naval stores, and for domestic use the flesh is very exevery animal whatever ; and if the system were adopted tensively entertained both in a fresh and cured condipursued, the result might wholly reproduce the animal tion. No other animal food enters so largely into organization.

general consumption ; yet in some few cases only has It has been very satisfactorily ascertained that swine the manufactory of the flesh been reduced into system, are benefited by cooked food in a very large degree; as with sheep and cattle-food is grudged, and attention while other animals, as horses and cattle, show a pro- withheld, and the animals wander about the farmery motion that does not compensate the labour of prepara- despised and unvalued. No farm is established without tion. The physical constitution of the pig, and its an arrangement for swine, than which no animal will delicate intestines, may account for this differential yield so much flesh for the food consumed, or is fattened benefit. Bacon pigs are fed twice a-day, by break of l with so little cost.

J.D.

an

THE USES OF A DEAD HORSE.

coul'se

no

The first, or introductory lecture on the Commercial | 7,000 public conveyances plying for hire, and the omniProducts of the Animal kingdom, in

of buses alone einploy about 13,000 horses. The number of delivery at the South Kensington Museum, was vehicles passing along the principal thoroughfares in an delivered by Professor R. Owen, who gave a resumé ordinary day of twelve hours, is about 126,000. of the economic uses of animals generally to man, Having dealt with the statistics of living animals, let interspersed with much interesting information on us now look to the commercial products of the dead anatomy and physiology, in that pleasant and popular horse. From 250 to 300 horses die weekly within a style for which he is characteristic.

radius of five miles from Charing Cross, and the flesh The second lecture was delivered on the 25th Feb., of these is chiefly consumed by dogs and cats within by Dr. Lyon Playfair, C.B., on the use of refuse animal that area. matter; and it is this address to which we would chiefly Firstly, then, we have the hair, which may weigh call attention, as affording much curious detail. about 1 lb., and which sells for 8d. to 1s. Horse-hair Taking as his text, the uses and value of a dead horse, we know is applied to many purposes; it is made into the lecturer went over the whole range of seemingly hair-cloth for seatings, coloured hair damasks, bags for waste products, detailing their processes of re-conver- crushing seed for the use of the oil.crusher, cidersion, comparative value, and resulting products; makers, and others. A consumption of 800 tons of thus proving that if we but follow the example of horse-bair a-year, of home and foreign production, Nature, all substances, however apparently noxious valued at about £80,000, shows the value of this one and useless, are re-convertible into other and very im- item. portant commercial products.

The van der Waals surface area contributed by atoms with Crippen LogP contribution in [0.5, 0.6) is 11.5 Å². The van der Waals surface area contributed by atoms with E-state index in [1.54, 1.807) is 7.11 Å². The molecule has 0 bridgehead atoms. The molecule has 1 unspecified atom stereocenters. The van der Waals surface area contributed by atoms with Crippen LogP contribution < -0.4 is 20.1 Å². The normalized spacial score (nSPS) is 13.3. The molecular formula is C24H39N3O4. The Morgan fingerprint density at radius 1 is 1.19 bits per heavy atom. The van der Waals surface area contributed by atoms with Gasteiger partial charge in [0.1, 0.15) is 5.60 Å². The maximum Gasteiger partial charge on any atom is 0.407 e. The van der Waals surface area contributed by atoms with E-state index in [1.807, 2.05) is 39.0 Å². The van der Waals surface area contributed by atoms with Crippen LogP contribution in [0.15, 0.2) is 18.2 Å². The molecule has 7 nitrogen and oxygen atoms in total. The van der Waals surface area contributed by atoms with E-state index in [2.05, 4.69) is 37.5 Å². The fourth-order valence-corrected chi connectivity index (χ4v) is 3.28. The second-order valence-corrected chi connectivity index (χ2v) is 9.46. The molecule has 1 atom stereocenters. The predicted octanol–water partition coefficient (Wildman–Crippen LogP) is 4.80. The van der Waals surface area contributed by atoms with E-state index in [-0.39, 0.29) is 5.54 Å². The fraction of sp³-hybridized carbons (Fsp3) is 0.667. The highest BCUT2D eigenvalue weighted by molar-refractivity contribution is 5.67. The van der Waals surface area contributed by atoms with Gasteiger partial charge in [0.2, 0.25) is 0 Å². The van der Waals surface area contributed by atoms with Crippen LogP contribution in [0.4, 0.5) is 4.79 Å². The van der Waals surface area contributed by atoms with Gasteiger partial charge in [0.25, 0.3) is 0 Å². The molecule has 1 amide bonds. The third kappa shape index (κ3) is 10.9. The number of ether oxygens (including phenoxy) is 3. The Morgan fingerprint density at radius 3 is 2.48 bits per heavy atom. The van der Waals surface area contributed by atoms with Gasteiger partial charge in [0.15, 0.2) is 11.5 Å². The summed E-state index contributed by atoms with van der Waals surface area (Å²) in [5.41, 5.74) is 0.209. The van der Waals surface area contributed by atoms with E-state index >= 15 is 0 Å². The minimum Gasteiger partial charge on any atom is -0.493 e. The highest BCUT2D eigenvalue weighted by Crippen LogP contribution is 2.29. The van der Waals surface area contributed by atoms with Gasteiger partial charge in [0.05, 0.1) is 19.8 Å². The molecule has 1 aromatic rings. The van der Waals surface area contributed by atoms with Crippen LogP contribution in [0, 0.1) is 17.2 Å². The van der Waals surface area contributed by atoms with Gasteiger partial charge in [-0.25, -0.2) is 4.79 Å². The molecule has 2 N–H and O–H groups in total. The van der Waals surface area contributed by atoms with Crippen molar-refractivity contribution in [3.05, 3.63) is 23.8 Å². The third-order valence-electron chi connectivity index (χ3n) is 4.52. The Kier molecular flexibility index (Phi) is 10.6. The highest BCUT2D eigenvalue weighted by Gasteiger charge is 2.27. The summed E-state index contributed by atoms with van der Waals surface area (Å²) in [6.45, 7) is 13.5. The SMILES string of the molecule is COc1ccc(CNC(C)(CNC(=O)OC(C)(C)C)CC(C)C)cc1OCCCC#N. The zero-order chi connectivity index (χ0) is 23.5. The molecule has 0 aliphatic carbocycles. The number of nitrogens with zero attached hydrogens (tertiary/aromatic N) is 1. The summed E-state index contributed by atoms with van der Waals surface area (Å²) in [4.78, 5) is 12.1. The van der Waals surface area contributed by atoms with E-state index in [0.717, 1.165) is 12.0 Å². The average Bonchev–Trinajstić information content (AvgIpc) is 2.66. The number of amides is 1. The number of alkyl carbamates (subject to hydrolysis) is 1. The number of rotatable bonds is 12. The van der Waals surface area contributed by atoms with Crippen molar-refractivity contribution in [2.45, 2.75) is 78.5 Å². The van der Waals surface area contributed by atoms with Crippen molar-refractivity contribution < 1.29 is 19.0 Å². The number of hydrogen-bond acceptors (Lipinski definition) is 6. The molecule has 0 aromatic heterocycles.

Next we have the hide, weighing-say 30lbs., and We shall confine ourselves, in the present instance worth possibly 8s., for converting, when split, into the however, to his main illustration—the carcase of a finest Cordova leather; or, in its full thickness, for dead horse.